Our rooms are Casitas (little houses) surrounded by quiet and nature.

Map of the property—with its 3,000 majestic acres.

Garden paths lined with sage, lavender, lemon verbena, and rosemary.

Art and sculpture dot the landscape.

Art and sculpture dot the landscape.

A Hike to Start the Day

Rancho guests traditionally begin the day with a guided early-morning hike. The options include a simple meadow stroll and a silent Woodlands Meditation Hike, as well as more challenging choices, such as a 5.5-mile trek or half-day hike on the lower slopes of the mountain. All offer spectacular views.

Though I was exhausted after my first mountain hike, I continued to hike every day. What better cardio exercise is there than following the beautiful trails in glorious surroundings, and how better to justify the relaxing massage that followed?

Early morning mountain guided hikes for all levels.

Hiking up Mt. Kuchumaa.

Take the road less traveled.

Incredible rock formations.

Hikers enjoy these lovely Mexican vistas.

After the hike, go for a plunge in the secluded Villa Pool.

A fish pond for quiet contemplation.

Newfound friends gather around for the reading.

Bonnie Levinson reads her play, “Whoops, I Forgot to Have Kids.”

Head gardener Salvador Tinajero gathers vegetables from the garden.

Watching the morning fog lift is mesmerizing.

Watching the morning fog lift is mesmerizing.

Join the crowd for breakfast. Inset: A hearty but healthy breakfast is served.

Many Ways to Pass Your Days

In 19 light-filled studios, Rancho La Puerta offers more than 75 mind, body, and spirit classes such as yoga, Pilates, Feldenkrais, strength training, NIA, aerobic dancing (giggling included), plus tennis and more.

The four pools (including a heated outdoor pool cleaned by oxygen instead of chlorine) are appealing for water aerobics, swimming lessons, or relaxing with a good book by the water.

Instead of exercising, you might choose a class in sculpting, painting, sketching, improvisational comedy, photography, or Spanish. There are informational lectures on topics such as the history of Mexico and nutrition. The latter might include such topics as “Carbs: Fuel or Fat Maker?” and “Fats: The Good, the Bad, and the Ugly.”

Yoga classes are offered at every level.

Choose from more than 75 classes—this one is a hula hoop dance class.

Or you could go to the Health Center to enjoy the whirlpool, sauna, or steam, or to indulge in a treatment. A variety of facials, wraps, and massages are offered.

Or you could walk the labyrinth or retreat to solitude.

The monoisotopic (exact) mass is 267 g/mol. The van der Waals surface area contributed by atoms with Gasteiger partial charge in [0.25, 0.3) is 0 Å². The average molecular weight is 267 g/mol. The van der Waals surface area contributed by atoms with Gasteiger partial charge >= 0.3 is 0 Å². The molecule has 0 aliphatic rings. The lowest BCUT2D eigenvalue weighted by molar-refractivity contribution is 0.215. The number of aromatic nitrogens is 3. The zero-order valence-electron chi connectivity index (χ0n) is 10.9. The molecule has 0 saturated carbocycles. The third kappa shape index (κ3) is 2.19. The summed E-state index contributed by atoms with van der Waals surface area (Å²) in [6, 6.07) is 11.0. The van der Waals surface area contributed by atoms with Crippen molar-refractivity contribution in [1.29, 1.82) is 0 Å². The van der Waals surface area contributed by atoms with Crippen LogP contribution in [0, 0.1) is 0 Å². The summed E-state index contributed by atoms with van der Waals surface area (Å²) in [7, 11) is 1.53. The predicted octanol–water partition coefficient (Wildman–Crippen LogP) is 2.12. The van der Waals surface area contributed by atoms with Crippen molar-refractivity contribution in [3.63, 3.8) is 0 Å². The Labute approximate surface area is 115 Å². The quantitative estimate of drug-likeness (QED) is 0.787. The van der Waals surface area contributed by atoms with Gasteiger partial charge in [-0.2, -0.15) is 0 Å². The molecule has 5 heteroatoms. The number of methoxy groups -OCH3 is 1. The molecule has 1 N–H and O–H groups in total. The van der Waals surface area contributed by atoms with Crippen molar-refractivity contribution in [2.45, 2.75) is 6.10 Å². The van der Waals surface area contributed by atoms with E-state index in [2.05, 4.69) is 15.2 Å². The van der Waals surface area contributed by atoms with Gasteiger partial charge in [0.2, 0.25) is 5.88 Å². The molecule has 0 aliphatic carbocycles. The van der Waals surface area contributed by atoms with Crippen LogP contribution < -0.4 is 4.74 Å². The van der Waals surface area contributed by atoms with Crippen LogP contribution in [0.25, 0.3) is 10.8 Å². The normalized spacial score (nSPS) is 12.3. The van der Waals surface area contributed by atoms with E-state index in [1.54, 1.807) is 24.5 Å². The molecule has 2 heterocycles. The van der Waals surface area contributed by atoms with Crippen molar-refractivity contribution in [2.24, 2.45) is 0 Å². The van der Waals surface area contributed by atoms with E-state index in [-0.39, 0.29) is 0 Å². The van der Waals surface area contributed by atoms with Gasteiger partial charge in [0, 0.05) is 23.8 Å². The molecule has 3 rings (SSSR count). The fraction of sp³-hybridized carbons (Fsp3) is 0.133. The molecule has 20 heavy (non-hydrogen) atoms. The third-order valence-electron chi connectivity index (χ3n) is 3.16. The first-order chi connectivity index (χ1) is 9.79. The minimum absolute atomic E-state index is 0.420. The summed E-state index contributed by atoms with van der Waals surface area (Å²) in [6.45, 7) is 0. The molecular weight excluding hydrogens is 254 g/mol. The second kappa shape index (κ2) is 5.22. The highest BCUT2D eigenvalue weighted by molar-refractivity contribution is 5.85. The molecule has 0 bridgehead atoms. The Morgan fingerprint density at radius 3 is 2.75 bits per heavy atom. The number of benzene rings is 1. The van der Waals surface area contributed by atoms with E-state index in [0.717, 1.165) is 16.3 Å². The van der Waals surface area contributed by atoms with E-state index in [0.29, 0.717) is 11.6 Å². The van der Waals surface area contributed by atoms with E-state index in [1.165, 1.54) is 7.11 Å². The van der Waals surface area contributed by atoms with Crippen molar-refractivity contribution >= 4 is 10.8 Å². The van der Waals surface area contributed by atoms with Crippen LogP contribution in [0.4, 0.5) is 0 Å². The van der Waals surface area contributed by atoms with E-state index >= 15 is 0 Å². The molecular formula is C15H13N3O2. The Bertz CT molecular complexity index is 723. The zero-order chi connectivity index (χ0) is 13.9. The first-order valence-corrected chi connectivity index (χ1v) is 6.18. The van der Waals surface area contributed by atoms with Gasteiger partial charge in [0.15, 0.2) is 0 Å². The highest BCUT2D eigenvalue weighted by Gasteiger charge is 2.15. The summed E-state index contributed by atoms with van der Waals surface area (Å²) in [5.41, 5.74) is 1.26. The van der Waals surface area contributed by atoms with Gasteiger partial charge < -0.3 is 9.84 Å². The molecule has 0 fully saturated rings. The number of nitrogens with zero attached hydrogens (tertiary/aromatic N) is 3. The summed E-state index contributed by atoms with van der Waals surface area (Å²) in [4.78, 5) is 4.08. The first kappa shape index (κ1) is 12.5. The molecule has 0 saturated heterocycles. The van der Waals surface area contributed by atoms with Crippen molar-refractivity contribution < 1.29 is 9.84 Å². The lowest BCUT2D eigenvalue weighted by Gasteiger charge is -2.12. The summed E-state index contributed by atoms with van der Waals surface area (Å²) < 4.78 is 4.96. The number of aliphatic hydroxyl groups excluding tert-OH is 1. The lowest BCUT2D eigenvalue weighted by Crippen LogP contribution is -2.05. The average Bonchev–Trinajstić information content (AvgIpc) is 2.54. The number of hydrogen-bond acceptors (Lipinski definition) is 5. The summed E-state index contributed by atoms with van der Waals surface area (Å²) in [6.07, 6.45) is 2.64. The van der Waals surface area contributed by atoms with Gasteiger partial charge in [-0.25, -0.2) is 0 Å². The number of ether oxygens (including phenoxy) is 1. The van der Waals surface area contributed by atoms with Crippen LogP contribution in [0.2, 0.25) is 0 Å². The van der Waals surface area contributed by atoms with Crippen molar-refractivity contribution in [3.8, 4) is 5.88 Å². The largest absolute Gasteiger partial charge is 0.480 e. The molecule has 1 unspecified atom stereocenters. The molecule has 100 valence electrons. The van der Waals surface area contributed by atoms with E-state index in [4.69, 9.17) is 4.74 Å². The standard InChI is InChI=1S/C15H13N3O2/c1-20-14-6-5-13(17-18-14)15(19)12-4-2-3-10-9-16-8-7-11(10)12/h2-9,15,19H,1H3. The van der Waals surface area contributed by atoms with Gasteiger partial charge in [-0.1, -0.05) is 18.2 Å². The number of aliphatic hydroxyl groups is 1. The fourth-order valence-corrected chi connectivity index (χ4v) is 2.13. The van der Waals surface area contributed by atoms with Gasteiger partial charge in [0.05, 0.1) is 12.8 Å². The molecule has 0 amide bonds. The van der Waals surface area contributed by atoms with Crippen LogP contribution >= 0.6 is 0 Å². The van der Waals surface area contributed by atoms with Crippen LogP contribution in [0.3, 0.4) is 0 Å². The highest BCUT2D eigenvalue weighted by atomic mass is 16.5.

The appeal of the Ranch is that it offers myriad opportunities to do your own thing during the day plus the conviviality of sharing dinner and stories in the evening.

There are also nightly after-dinner movies and one-hour lectures by visiting luminaries such as Bill Moyers, Madeline Albright, and Ruth Wertheimer. Most of us turned in by 9 p.m. so we could be up early the next morning.

A new addition is the chlorine-free fitness pool.

A new addition is the chlorine-free fitness pool.

Satisfying Your Hunger

Each morning a breakfast buffet is served in the large, rustic Spanish colonial dining hall. Weather permitting, you can also dine outside. Lunches are also buffet-style, though dinners are served.

You’re offered low-fat, high-flavor vegetarian selections or “modified vegetarian cuisine” that includes fish. The produce comes from the Ranch’s own organic farm nearby.

The food is tempting and memorable, yet most people managed to stick to 1,200 to 1,400 calories a day, and thanks to being physically active, lose a couple of pounds or more. We rewarded ourselves late in the week when the chef brought around a basket of fresh chocolate chip and oatmeal cookies at lunchtime.

Time for breakfast in the dining hall.

Fresh-squeezed juices for breakfast.

Enjoying breakfast on the terrace.

Take a look at what’s for dinner.

More dining spots in the gardens.

Lots of choices at the Sunday brunch.

New Yorker Stephanie Stokes lunches al fresco.

Lisa Levinson finds some quiet time to relax after lunch.

For a change of venue at lunch or dinner midweek, you can go to the 4,500-square-foot La Cocina Que Canta (The Kitchen That Sings), the Ranch cooking school that opened in 2007 and is under Brightwood’s wing.

Salvador Tinajero, a 30-year employee, is in charge of the organic gardens, where you begin by picking the produce you’ll be preparing. Resident chef Ana Lorena Najar directed our group in creating the French Flavors menu: Onion Soup, Endive and Grape Salad, Asparagus Salad, Roasted Vegetables with Honey and Balsamic, Poached Wild Salmon, Exotic Mushrooms and Spinach Beggars, finished with Orange Sorbet with Honey Yogurt and Pistachios—accompanied by wine. It was bountiful, savory, and even low in calories (!).

We all rushed to buy “Cooking with the Seasons at Rancho La Puerta: Recipes from the World-Famous Spa,” determined to make these nutritious, enjoyable meals back home.

The new La Cocina Que Canta Cooking School.

The new La Cocina Que Canta Cooking School.

We pick our own vegetables from the Ranch’s organic farm for dinner.

A roaring fire greets us at the cooking school.

Cooking classes are available at lunch and dinner.

Fresh asparagus with hard-boiled eggs.

Everyone pitches in.

The cookbook for healthy and delicious recipes.

Ready for the buffet dinner we prepared.

You’ll Want to Come Back

At week’s end we felt wonderful—stronger, healthier and happier. To console ourselves about having to leave, we vowed to return soon.

“Our wish is a life of health, fulfillment, and peace of mind. This joyful rediscovery is our gift to you,” says Szekely. And it definitely is!


Photography by Jeanne Lawrence. Some photos courtesy Rancho la Puerta.

Jeanne Lawrence reports on lifestyle and travel from her homes in New York, Shanghai, and San Francisco, and wherever else she finds a good story.